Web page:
It was met with quick pushback from the timber industry.
“Using public monies to convert more of Washington’s working lands and forests into no touch ‘set asides’ is more about politics and appeasing anti-forestry groups than it is about science, strategic climate investments, or common sense,” said Travis Joseph, the American Forest Resource Council president.
Eight Western Washington counties were interested in conserving forests that exceeded the acreage provided for conservation in the budget, according to an analysis by nonprofit Center for Responsible Forestry.
The largest tract, of about 950 acres, will be preserved in two sites in east Jefferson County, including near Dabob Bay Natural Area, Mount Walker and Notch Pass.
“The over 650 acres of set asides for further conservation in Dabob Bay and the surrounding watershed in Jefferson County are a big win for current and future residents of, and visitors to, this part of our county,” Jefferson County Commissioner Heidi Eisenhour said in an emailed statement to the Times.
DNR has also called for the protection of about 650 acres in Whatcom County, within the Lake Whatcom watershed and south of the Middle Fork Nooksack River.
The proposal will set aside nearly 300 acres in Tiger Mountain State Forest abutting the West Tiger Mountain Natural Resources Conservation Area, to create contiguous habitat for cougar, bobcat, elk and pygmy owl.
An additional 70 acres, spanning a sensitive wetland along Marsh Creek north of Sultan, will be preserved. And the nearly 70 acres of forest will be left standing near the Elwha River.
Port Angeles Mayor Kate Dexter and City Manager Nathan West said they appreciate the effort by Commissioner Franz to protect the city’s water supply and look forward to continued discussions on the protection of the Elwha River watershed.
“Our wellbeing is inseparable from the health of the Elwha River and its forests,” said Elizabeth Dunne, policy director at the Earth Law Center who’s based in Port Angeles. “We have a responsibility to steward the land in the watershed in a way that supports the river, the salmon, the orcas and all of us.”
Pierce, Thurston and Kitsap counties expressed interest in conserving forests, but did not make the cut.
Thurston County Commissioner Tye Menser said he’s disappointed that DNR didn’t find any of the state lands within the county to meet the definition of what’s worth conserving.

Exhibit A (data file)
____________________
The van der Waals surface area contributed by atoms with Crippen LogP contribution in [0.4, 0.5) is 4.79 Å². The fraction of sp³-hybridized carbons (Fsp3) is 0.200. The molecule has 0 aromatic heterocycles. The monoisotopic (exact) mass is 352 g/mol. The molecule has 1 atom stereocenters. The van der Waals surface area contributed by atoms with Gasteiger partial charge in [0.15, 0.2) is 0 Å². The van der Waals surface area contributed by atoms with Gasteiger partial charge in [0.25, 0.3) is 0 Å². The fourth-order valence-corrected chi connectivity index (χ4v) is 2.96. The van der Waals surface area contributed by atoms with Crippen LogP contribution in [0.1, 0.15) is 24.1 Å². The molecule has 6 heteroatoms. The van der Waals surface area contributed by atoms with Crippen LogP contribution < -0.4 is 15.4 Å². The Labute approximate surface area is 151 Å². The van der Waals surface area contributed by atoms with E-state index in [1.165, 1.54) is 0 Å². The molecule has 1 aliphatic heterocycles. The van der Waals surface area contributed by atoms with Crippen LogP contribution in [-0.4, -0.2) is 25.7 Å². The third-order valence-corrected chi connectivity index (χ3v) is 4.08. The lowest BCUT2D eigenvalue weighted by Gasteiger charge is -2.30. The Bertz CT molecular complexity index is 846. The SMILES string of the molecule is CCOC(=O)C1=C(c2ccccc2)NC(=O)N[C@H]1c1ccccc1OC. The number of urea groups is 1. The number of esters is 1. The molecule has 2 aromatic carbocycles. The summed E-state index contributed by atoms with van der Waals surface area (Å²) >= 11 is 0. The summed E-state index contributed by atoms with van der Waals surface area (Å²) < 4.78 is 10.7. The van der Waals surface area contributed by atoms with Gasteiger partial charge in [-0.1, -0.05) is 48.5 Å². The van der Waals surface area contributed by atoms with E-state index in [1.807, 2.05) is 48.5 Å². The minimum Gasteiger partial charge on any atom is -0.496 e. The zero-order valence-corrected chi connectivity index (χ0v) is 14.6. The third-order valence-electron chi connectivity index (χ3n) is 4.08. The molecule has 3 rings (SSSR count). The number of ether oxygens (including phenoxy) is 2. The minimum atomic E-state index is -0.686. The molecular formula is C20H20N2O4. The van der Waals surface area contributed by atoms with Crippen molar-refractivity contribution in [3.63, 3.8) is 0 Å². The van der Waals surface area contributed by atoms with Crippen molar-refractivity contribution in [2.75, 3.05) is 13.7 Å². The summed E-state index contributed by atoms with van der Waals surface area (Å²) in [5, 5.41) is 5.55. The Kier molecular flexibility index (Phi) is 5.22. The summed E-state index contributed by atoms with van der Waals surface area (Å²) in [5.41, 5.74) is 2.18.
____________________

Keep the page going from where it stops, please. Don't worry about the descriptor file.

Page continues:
The problem Thurston County faces is that the Capitol State Forest is such a timber workhorse that it’s all chopped up, he said in a phone interview. From DNR’s perspective, that may mean it’s not worth preserving, Menser said. But from the county’s perspective, as mature forests become more scarce, it’s all the more worth preserving.
Meanwhile, the state continues to auction off timber across Western Washington.
Last week, the state sold roughly 100 acres of timber about 15 miles west of Oakville to a logging company despite a request from the Confederated Tribes of the Chehalis Reservation to halt the sale.
“The combination of land use impacts, over-harvesting and climate change have already damaged the fish and wildlife populations in our watershed and has had direct damaging effects on the tribal community,” Chehalis Chairman Dustin Klatush wrote to DNR last Tuesday.
The Center for Responsible Forestry estimates that 70,000 acres of mature forests in Western Washington are on the chopping block.
Brel Froebe, executive director of the Center for Responsible Forestry, said they hope this initial investment can guide the development of a broader policy to protect mature forests and make rural communities that depend on timber revenue whole.
Former Commissioner of Public Lands Peter Goldmark, who was raised on a family ranch in the Okanogan highlands, has been advocating for the state to use public lands for a higher purpose: combating the climate crisis.
He and former lands Commissioner Jennifer Belcher (1993-2001) took a proposal to Franz to gradually stop all commercial harvest of state forests west of the Cascades.
Now, he said, a 2022 state Supreme Court decision has opened the path for using forests for something other than just maximizing revenue.